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Indonesia: batik and craft industry needs modern technology polishing

The Ministry of Industry encouraged the batik and craft industry to take advantage of modern technology to boost productivity and quality more efficiently.

Indonesia has an aspiration to be in the top 10 global economies by 2030 and the most critical growth engine will be a positive net-export. This is in line with the implementation of priority programs on the road map of Making Indonesia 4.0. The five key 5 sectors included in Making Indonesia 4.0 are Food & Beverage, Textiles & Apparels, Automotive, Electronics and Chemicals

“With an innovative, effective and efficient production process, industry players always make endless creations, so that their productivity will increase and ultimately their competitiveness will also be boosted,” said Doddy Rahadi, Head of the Industrial Research and Development Agency (BPPI), Ministry of Industry.

The country is optimistic that through the use of the latest technology, the batik and craft industry will be able to make a significant contribution to the national economic recovery due to the impact of the COVID-19 pandemic. The handicraft and batik industries must also be able to adapt to new normal that the pandemic has brought about.

Batik products play a significant role in earning the country’s foreign exchange through the achievement of export value in 2019 amounting to US$ 17.99 million. Meanwhile, in January-July 2020, the shipping value of batik increased to US$ 21.54 million. Its main export market destinations are Japan, the United States and Europe.

This takes on more significance as the batik industry is a sector that creates a lot of jobs and which is dominated by small and medium industries (IKM) spread across 101 centres throughout Indonesia. The batik industry gets priority development; apart from being based on local culture, it is also considered to have great leverage in creating added value, the impact of trade transactions, the amount of investment, the impact on other industries, and the speed of market penetration.

The rapid development of technology recently, especially the 4.0 industrial revolution, has brought extraordinary changes to the business sector. Technology has touched various fields and succeeded in changing human behaviour, including in addressing the manufacture of products such as handicrafts and batik.

Technological development always promises convenience, efficiency, and increased productivity. The types of work that previously required considerable physical abilities are now relatively able to be replaced by automatic machines and modern technology.

“Even so, the presence and role of technology are unlikely to replace the role of humans as a whole,” said Doddy.

The touch of technology should not make a cultural value contained in handicraft and batik products fade, disappear or be replaced. If the technology used can synergise with local culture, the application of this technology will have a very positive impact. Therefore, the wisdom of combining the technological advances in the industrial era 4.0 with the sustainability of the nation’s culture is expected to provide value-added products and batik craft a national basis is the skills of craftsmanship.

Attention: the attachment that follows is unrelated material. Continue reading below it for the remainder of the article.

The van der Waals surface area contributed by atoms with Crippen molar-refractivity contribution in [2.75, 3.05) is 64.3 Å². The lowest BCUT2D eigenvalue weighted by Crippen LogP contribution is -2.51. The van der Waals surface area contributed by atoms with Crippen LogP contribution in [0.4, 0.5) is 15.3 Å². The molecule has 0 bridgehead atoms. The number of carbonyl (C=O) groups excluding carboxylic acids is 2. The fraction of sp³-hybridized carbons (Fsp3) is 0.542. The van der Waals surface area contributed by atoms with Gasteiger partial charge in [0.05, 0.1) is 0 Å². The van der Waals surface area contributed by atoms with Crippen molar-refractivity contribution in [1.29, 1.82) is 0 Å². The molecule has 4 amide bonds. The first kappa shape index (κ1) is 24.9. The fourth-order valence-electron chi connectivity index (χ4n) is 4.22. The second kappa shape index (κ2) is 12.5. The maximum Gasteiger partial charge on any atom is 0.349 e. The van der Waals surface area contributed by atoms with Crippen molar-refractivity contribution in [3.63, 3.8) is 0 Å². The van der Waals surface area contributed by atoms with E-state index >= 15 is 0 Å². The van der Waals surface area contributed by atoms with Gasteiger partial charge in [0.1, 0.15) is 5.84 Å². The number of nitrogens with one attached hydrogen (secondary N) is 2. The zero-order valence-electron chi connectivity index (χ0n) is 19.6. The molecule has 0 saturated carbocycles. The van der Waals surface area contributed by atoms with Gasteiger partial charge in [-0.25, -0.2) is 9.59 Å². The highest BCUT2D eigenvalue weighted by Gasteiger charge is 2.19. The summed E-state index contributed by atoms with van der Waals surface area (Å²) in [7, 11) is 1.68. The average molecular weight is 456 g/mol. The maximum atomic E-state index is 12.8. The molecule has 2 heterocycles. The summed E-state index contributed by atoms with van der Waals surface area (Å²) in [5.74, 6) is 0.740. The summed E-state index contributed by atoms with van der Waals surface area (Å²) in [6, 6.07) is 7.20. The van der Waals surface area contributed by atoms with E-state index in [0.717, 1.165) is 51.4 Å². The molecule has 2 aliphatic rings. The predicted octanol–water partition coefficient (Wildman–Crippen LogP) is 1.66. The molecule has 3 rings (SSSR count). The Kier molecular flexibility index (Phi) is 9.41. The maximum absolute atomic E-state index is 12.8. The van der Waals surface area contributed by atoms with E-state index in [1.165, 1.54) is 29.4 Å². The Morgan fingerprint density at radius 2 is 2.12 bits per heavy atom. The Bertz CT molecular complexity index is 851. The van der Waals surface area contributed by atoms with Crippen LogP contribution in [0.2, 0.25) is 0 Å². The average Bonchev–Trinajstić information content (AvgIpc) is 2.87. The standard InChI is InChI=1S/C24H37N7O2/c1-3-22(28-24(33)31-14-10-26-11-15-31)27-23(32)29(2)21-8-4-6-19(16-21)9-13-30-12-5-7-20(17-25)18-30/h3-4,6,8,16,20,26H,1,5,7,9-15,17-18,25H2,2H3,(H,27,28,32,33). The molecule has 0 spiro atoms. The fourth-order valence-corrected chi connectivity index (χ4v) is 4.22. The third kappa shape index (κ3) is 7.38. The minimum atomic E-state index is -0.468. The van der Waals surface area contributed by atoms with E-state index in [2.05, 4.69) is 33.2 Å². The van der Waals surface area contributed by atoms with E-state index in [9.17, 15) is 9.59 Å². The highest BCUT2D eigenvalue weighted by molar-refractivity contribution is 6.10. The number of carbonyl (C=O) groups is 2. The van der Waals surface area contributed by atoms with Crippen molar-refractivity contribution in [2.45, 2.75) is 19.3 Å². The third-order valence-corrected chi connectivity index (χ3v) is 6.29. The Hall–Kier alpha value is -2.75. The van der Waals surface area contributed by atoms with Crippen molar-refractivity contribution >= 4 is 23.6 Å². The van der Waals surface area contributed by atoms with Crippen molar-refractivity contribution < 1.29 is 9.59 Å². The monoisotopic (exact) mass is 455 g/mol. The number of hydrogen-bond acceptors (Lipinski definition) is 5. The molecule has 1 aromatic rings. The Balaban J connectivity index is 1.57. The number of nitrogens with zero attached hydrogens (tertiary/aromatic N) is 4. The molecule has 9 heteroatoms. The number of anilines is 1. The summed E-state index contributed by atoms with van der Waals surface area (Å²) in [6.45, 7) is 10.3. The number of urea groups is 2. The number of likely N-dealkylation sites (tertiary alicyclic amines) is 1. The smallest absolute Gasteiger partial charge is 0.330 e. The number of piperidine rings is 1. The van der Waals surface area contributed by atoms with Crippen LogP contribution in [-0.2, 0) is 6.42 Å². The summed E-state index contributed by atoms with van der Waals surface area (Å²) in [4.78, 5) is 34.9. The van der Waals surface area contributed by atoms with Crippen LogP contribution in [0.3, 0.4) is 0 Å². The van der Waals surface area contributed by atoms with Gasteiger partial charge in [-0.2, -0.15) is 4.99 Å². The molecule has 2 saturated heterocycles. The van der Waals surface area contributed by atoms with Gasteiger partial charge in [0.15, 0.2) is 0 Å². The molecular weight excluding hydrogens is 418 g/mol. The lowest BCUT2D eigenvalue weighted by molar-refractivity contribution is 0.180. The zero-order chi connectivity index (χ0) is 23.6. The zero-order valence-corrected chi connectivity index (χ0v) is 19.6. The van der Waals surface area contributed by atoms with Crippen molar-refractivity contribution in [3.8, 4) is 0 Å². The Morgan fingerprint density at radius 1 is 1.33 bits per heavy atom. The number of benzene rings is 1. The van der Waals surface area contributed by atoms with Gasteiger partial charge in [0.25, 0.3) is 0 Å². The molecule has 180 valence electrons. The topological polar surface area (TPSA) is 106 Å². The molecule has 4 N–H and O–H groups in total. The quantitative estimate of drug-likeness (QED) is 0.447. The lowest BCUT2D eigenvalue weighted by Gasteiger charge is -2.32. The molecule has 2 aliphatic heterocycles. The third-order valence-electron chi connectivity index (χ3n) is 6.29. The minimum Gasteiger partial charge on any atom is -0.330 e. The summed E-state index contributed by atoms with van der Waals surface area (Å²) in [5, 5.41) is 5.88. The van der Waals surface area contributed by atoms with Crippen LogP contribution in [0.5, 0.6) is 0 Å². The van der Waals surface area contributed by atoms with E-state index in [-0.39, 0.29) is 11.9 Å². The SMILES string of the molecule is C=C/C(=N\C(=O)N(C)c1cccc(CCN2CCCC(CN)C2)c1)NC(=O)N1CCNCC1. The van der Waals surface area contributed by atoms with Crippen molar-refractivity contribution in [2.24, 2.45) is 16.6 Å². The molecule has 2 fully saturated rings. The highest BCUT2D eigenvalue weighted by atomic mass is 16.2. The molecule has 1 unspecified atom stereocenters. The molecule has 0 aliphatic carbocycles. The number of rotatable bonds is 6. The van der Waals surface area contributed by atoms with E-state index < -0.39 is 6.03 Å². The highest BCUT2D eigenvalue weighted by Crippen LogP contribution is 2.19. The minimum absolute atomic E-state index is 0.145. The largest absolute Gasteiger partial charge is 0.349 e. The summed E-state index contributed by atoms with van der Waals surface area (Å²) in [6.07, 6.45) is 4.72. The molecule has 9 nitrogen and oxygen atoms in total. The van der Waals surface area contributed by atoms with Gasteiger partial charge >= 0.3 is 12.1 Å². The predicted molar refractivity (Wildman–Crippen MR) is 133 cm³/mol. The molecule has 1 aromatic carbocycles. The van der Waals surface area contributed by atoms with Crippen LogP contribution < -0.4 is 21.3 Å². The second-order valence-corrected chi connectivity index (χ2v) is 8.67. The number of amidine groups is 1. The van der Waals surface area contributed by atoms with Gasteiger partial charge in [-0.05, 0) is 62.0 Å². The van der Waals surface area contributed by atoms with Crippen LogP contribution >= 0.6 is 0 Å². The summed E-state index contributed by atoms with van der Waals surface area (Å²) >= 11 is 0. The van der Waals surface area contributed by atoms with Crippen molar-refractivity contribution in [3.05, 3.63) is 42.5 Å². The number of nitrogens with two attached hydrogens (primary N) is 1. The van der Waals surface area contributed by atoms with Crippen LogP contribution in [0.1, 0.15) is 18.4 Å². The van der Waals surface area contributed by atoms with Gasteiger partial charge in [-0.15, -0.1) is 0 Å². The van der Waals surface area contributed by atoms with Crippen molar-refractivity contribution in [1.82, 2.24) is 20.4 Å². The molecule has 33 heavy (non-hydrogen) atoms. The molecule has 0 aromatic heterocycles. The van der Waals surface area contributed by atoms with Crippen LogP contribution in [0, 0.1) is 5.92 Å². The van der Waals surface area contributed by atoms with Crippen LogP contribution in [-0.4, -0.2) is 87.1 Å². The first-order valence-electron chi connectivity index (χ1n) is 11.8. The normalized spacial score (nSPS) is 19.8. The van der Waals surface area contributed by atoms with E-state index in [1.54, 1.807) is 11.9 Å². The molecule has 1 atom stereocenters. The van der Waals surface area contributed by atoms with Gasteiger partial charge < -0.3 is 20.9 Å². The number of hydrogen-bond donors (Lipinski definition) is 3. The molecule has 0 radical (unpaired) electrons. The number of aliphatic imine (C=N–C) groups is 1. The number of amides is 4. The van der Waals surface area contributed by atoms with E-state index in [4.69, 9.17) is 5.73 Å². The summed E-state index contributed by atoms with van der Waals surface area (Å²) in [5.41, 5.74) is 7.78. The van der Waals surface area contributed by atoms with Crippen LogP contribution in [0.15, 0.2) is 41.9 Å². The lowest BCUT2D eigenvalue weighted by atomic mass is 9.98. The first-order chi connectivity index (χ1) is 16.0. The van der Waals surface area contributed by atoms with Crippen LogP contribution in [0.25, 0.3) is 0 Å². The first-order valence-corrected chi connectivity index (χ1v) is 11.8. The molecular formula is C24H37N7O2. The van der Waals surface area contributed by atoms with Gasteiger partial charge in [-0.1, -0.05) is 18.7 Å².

All of this has the aim that the handicraft and batik industry which is based on local culture will continue to thrive in its own country, but must adapt with changing times. None-the-less, all these efforts will not be done outside environmental norms. In this case, the handicraft and batik industry sector will use environmentally friendly materials, such as materials derived from renewable natural sources.

To achieve these goals, the Yogyakarta Center for Handicrafts and Batik (BBKB), under the guidance of BPPI, organised the Second National Seminar on Handicraft and Batik Industry (SNIKB) in 2020 with the theme Role of Technology 4.0 in Batik and Craft Industry Development.

Similarly, the handicraft industry encompasses more than 700 thousand business units, employing 1.32 million people. In 2019, the export value of national handicraft products reached US$ 892 million, an increase of 2.6% compared to 2018’s acquisition of USD 870 million.

The Head of Yogyakarta Center for Handicrafts and Batik (BBKB), Titik Purwati Widowati, said that her party is determined to encourage the creation of new ideas and innovations in the development of the batik and craft industry in the country. “We hope that the use of modern technology will eventually develop into competitive products in the global arena while at the same time supporting industrial processes from upstream to downstream.”

To address the various challenges and dynamics in the era of the Industrial Revolution 4.0, collaborative steps need to be taken by involving several stakeholders, ranging from government institutions, associations and industry players, to academics and the media.

The governments will continue to actively publish various research and development results related to the handicraft and batik industry through seminars or other programs.

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